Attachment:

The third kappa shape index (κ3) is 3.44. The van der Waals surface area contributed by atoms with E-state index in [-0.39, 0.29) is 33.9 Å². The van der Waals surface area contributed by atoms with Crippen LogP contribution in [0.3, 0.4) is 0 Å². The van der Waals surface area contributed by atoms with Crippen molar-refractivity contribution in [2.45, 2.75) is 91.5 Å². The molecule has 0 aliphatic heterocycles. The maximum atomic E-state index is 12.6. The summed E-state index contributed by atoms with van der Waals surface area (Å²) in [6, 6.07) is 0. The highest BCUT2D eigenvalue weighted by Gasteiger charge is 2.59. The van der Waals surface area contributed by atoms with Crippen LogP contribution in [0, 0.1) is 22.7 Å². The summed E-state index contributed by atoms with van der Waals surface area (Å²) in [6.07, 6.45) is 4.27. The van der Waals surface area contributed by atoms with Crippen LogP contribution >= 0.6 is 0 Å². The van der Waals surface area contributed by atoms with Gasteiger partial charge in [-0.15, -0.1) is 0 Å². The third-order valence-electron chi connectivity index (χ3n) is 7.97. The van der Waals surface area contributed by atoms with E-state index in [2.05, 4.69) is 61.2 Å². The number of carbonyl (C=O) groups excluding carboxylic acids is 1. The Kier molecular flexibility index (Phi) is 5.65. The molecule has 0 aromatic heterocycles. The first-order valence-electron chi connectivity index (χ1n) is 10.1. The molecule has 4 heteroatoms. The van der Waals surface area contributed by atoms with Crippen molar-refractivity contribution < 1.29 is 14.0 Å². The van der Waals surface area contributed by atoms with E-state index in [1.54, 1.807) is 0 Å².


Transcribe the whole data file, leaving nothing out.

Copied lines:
The third kappa shape index (κ3) is 3.44. The van der Waals surface area contributed by atoms with E-state index in [-0.39, 0.29) is 33.9 Å². The van der Waals surface area contributed by atoms with Crippen LogP contribution in [0.3, 0.4) is 0 Å². The van der Waals surface area contributed by atoms with Crippen molar-refractivity contribution in [2.45, 2.75) is 91.5 Å². The molecule has 0 aliphatic heterocycles. The maximum atomic E-state index is 12.6. The summed E-state index contributed by atoms with van der Waals surface area (Å²) in [6, 6.07) is 0. The highest BCUT2D eigenvalue weighted by Gasteiger charge is 2.59. The van der Waals surface area contributed by atoms with Crippen LogP contribution in [0, 0.1) is 22.7 Å². The summed E-state index contributed by atoms with van der Waals surface area (Å²) in [6.07, 6.45) is 4.27. The van der Waals surface area contributed by atoms with Crippen LogP contribution >= 0.6 is 0 Å². The van der Waals surface area contributed by atoms with Gasteiger partial charge in [-0.15, -0.1) is 0 Å². The third-order valence-electron chi connectivity index (χ3n) is 7.97. The van der Waals surface area contributed by atoms with E-state index in [2.05, 4.69) is 61.2 Å². The number of carbonyl (C=O) groups excluding carboxylic acids is 1. The Kier molecular flexibility index (Phi) is 5.65. The molecule has 0 aromatic heterocycles. The first-order valence-electron chi connectivity index (χ1n) is 10.1. The molecule has 4 heteroatoms. The van der Waals surface area contributed by atoms with Crippen molar-refractivity contribution < 1.29 is 14.0 Å². The van der Waals surface area contributed by atoms with E-state index in [1.54, 1.807) is 0 Å².